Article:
Part of the allure of auteur theory is the seductive notion that film is all about one person’s “vision” or genius and that for a moment the world can revolve around the power of one person’s ideas. If you’d like my thoughts on this “auteur theory” bullpucky in more detail, please feel free to read my contentious article on “CASHING IN YOUR MILLION DOLLAR IDEA.” When an auteur filmmaker is out to create art “for themselves,” they have maybe one good movie in them. Hopefully, they’ll be lucky enough to get paid for making that movie over and over again.
Any kind of collaborative art, and certainly any kind of performance art, grows and thrives in the space between people. Actually great auteur filmmakers are writing their own material because they don’t trust anyone else to give their actors, or their DP, or the rest of their team the material that will challenge their creative growth and bring out the strengths of their craft. In the end, great cinema is never about the vision. Always, it’s about the people.
In a craft that’s fueled and fed by the human beings involved, we need to make the audience part of that creative space. Develop the stories that build a bridge between the people you’re working with and the people you know will be showing up to watch. Bring those people together through your work. If you have aesthetic fetishes, or storytelling interests, or themes you want to explore, then that’s great! Throw that stuff into your work so you don’t make yourself crazy and bored, but please - and I say this with love - don’t make the egotistical mistake of thinking that our personal creative urges are the point of cinema.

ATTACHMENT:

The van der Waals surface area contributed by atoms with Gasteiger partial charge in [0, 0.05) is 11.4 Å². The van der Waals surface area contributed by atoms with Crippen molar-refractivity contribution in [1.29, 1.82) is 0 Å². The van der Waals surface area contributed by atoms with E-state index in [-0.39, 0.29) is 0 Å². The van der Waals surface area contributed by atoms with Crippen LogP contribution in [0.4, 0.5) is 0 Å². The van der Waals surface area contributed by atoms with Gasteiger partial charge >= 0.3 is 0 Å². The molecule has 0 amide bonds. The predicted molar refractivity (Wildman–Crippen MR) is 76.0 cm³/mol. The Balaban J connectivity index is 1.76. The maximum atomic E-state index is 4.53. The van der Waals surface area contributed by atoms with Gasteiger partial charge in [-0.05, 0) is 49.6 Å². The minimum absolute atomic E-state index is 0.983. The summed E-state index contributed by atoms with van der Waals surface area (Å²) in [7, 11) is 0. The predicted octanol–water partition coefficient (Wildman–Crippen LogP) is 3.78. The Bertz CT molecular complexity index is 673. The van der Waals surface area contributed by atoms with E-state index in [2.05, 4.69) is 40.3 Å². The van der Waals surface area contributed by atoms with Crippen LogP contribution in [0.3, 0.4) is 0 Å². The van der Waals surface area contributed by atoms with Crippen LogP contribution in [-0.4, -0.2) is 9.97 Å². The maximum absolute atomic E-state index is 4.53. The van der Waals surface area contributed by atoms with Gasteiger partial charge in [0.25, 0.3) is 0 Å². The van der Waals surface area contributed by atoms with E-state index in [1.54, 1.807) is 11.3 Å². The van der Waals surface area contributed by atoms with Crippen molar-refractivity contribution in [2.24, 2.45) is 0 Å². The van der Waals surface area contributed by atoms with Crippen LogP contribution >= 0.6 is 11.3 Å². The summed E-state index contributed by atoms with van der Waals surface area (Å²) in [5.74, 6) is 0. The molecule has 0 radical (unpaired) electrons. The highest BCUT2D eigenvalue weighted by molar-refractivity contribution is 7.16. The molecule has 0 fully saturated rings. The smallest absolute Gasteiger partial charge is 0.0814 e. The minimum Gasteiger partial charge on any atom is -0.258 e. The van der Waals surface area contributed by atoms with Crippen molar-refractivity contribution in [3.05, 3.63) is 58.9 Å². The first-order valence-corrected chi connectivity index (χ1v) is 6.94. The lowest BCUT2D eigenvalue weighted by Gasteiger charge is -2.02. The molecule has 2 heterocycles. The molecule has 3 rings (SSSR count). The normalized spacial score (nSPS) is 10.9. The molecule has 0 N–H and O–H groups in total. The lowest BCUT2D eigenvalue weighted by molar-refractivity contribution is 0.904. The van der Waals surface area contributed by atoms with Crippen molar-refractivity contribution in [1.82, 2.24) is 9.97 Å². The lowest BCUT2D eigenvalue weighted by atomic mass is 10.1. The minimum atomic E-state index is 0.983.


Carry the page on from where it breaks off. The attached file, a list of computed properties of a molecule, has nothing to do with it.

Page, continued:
Once we accept that the audience is who we’re creating for, we all need to start creating for that audience now as opposed to later. When we start looking at our stories in terms of how they bring our community together, take the budget into account. Don’t wait on finding the resources for that one perfect project. Make things now. Make things constantly, and share them with the people who show up for you.
Use your creative powers to give, rather than take. Give, first and foremost, to the people who support you, believe in you, and love you. Not too surprisingly, some of those people will go out of their way to start making you and your work a bigger part of their lives. If our stories are going to make us truly necessary in the lives of other people, this is how we start making that happen.
In showbusiness, our dreams are intertwined with the dreams of others… so we need to do everything we can to keep the dreams of our community alive, healthy and growing. Volunteer on the projects led by those people we believe in, and don’t worry about what we’re getting in return. Put time into the community - and invest that time specifically in helping audience members or colleagues with their goals, instead of relentlessly spamming with branding and crowdfunding.
When it comes to giving away time and work for free, my one cautionary piece of advice is that it is essential to surround oneself with people we admire. Plenty of people in this town are looking for someone else to “do the work” for them, and plenty more lack the craftspersonship or showpersonship to sustain their dreams. Find the people whose values align with your own, whose habits support your success, whose craft pushes us to improve yourself, and then give those people all you’ve got.
As our audience and our community start to grow, the things we do for “our people” will naturally start getting less and less personal. While the isolation that comes with popularity does seem more or less inevitable, it makes the community stronger to fight that trend with greater social media presence and sustained involvement in the personal commitments that mean the most to us. Writing these blogs for Stage 32 doesn’t give me the same personal connection as volunteering at my theater spaces here in LA... but I think it’s helping more people, so I keep doing it. Making the most of Stage 32 means taking time when you have questions, making myself available when folks track me down on social media and then finding good opportunities to creep back into the theater once in a while.